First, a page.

11. No. Not at all. Theirs was a '75 CS - a beautiful silver and burgundy colonnade coupe. It had a THM 350 behind their 260. In my dad's CS of the following year, with the typical 350 V8/THM 350, the transmission didn't quite make 120,000 miles, so theirs fared better. And I don't think they changed their trans fluid as often as we did. For some reason, our car ran hot. We did some stuff with the fan clutch and the thermostat, which finally caused it to run normally, or even cool. It was rust that finished off our car, with me taking it to grad school. Since I changed the oil more often than usual, it still had the trademark Olds V8 exhaust note and the transmission shifted beautifully after the rebuild. Wouldn't a large '77 Pontiac have been too large for a TH 200? I think they were used a lot beginning in '78. I'm going to guess that a THM 250 is closer to a THM 350 in layout and quality. I've heard of them. I don't know of their applications. I know that the THM 400 was the bullet proof one on that list.
  12. So, there's two of them you knew of. Amazing about those coupes and their I-6s, especially the Malibu which, when optioned correctly, could look nice. I hope they were Classic and Supreme grade, respectively, and not the ones with the triangular rear window which were the lower cost models. As for "underpowered" engines, our neighbors with the '75 Cutlass (Supreme) were in sales and their 260 V8 was running fine at slightly under 150,000 miles when the transmission gave out. This would have been about 8 years into the car and with a lot of city driving. THM 350s with 3 speeds and no lock up converter were probably $ 500 to $ 700 repair jobs in that era.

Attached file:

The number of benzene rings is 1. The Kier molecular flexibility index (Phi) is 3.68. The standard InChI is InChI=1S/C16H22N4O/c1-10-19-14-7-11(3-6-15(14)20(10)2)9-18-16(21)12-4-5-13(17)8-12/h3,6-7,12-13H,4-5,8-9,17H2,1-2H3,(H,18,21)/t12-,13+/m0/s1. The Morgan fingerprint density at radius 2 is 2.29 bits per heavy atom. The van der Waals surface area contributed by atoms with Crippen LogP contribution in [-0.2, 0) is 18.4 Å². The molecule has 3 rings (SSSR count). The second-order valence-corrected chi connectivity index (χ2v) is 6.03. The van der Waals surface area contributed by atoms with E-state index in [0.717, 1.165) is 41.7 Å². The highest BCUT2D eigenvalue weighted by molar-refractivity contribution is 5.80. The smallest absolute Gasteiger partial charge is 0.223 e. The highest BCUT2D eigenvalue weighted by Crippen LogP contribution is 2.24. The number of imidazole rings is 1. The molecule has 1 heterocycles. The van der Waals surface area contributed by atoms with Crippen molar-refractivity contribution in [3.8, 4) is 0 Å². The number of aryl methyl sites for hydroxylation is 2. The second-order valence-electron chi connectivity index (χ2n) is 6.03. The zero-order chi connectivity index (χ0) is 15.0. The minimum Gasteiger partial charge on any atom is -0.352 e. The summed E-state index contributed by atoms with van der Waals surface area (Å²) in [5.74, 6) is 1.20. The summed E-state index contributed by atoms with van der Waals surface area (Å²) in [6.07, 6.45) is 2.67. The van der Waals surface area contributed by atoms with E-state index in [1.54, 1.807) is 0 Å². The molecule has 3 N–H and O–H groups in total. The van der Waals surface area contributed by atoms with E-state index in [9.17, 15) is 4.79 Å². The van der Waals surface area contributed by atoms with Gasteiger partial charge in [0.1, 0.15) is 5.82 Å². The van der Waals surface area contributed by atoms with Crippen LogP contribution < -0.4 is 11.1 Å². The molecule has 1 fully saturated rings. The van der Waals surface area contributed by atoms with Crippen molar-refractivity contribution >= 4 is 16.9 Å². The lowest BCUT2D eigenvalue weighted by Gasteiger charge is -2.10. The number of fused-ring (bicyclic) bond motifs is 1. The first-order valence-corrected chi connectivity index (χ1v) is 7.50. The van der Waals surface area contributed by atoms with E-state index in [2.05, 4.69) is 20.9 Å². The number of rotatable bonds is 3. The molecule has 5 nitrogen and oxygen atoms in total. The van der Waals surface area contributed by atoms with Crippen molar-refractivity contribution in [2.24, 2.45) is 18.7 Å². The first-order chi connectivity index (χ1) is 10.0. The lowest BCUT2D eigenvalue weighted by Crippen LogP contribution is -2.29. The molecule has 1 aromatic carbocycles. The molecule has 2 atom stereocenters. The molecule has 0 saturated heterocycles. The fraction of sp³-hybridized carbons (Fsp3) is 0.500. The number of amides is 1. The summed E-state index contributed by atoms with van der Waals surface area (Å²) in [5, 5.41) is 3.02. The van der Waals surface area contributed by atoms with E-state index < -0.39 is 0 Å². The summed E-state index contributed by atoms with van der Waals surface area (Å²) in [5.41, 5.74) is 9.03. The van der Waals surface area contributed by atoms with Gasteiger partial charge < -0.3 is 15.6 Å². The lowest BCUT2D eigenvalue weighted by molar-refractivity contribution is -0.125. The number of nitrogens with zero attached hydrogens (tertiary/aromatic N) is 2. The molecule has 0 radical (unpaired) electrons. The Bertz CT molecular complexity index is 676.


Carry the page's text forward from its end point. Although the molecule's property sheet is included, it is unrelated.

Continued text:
13. I forgot to ask you about this when I saw it. I've known people who owned V6 Regals and Centurys of that time, but not one person who owned an L6 in the Olds, Chevy, or Pontiac mid-sizes. I'm thinking the L6 of that year would have outlived the V6 of that same year, all things being equal. Did this road trip car go the distance ... in terms of longevity? I ask because I wonder if "underpowering" the car affects the longevity of the engine. These engines were meant for the models one rung below, which weighed 500 to 600 less pounds.
  14. Thanks for this table. Various expected and unexpected things: Hyundai, Opel (Germany's "GM"), and Toyota do well and Nissan is the lowest ranked Japanese brand (ok) Fiat and Mini are toward the bottom of the heap (ok) The French brands are below average but, overall, better than the expensive German brands (the latter are complicated) Smart and Ford fare better than average (strange) SEAT (Spanish subsidiary of FIAT or similar relationship) is highly ranked while FIAT is not (strange) According to this, the slightly more reliable French brand is Peugeot
  15. I'm not talking within Europe. I'm talking among themselves. I think Citroen might be making a comeback with their C# series. They're popular. I'm thinking the French cars are probably more reliable than FIAT or SEAT. Citroen C3 - WITH air bump - can be had without